“Think like a queen. A queen is not afraid to fail. Failure is another steppingstone to greatness.” – Oprah Winfrey

6. Success and failure are not opposites

So many people think that success and failure are two sides of the same coin, but they’re not.  Instead, failure is more like the road to success.  You don’t toss the coin and hope it lands on success—you walk down the path that failure can show you.  When you hit a roadblock, sure you may stumble for a moment, but then you learn how to overcome that roadblock and move on to the next one.  Eventually, you’ll learn everything you need to in order to make your dreams come true, and you’ll be that much stronger thanks to those lessons.

Do you agree that failure isn’t really a bad thing?  How do you see failure, and what have you learned from failing?  Let us know your thoughts in the comment section below!
Peter Davidson is a senior business associate who strives to help different brands and startups to make business decisions and strategies efficiently. He loves to share his views on the latest technologies and applications through his well-researched content pieces. Follow him on Google+ and Twitter.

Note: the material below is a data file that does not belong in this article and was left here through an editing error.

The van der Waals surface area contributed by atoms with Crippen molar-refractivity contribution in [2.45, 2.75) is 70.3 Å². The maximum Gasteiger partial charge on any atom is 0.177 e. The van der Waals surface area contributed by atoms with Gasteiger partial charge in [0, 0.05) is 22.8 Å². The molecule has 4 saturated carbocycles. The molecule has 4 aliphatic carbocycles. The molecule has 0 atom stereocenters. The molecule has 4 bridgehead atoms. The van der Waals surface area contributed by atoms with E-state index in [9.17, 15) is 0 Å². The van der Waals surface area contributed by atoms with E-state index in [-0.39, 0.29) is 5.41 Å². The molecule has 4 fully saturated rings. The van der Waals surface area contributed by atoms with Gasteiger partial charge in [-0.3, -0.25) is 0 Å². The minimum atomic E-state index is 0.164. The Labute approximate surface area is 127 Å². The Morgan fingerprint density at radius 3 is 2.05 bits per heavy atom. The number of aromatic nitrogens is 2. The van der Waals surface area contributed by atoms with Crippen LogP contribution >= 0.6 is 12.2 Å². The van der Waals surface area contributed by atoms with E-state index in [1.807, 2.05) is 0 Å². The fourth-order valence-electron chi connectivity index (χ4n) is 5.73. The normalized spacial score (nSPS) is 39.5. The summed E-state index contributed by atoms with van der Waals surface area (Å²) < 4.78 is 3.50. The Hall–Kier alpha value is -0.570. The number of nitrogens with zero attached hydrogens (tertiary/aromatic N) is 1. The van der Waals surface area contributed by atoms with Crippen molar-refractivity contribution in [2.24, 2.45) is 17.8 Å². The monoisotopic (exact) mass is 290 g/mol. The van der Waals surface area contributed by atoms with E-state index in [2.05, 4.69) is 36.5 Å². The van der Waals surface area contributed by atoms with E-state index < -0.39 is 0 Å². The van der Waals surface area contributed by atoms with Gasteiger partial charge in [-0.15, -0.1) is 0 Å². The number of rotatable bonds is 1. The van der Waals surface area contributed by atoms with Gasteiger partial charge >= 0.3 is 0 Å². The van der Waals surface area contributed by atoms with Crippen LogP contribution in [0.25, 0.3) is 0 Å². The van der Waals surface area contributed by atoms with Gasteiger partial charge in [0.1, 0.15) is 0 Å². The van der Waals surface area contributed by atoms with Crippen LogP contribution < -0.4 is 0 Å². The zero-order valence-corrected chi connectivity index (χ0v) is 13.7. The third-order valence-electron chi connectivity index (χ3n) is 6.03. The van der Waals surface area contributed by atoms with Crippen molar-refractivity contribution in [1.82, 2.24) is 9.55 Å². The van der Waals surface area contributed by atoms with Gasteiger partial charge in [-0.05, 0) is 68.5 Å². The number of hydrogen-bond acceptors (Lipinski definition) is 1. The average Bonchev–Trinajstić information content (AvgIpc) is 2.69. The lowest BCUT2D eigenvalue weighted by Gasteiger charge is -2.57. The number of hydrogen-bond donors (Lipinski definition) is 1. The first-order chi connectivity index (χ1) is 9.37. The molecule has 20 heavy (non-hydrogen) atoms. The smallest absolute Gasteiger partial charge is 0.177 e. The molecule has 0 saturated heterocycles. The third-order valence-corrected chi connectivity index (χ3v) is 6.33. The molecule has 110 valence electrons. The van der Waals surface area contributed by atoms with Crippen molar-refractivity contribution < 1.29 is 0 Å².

1. Peter, you are so right about failure. We have attached so much emotion to failure when it is such a normal and necessary part of the process. Failure is good because you are growing and learning.

  2. I had failed three businesses in my life time. The reasons are I’ve talked to the wrong people. I had nobody supporting me. I let my family take advantage of me. I didn’t do a research before starting a business. Then I was being treated for cancer. But I still have hope that one day I will have my own cafe when I get older.

  3. Peter I appreciate your comments about failure. For me, every time I fail good things seem to follow so I say bring it on!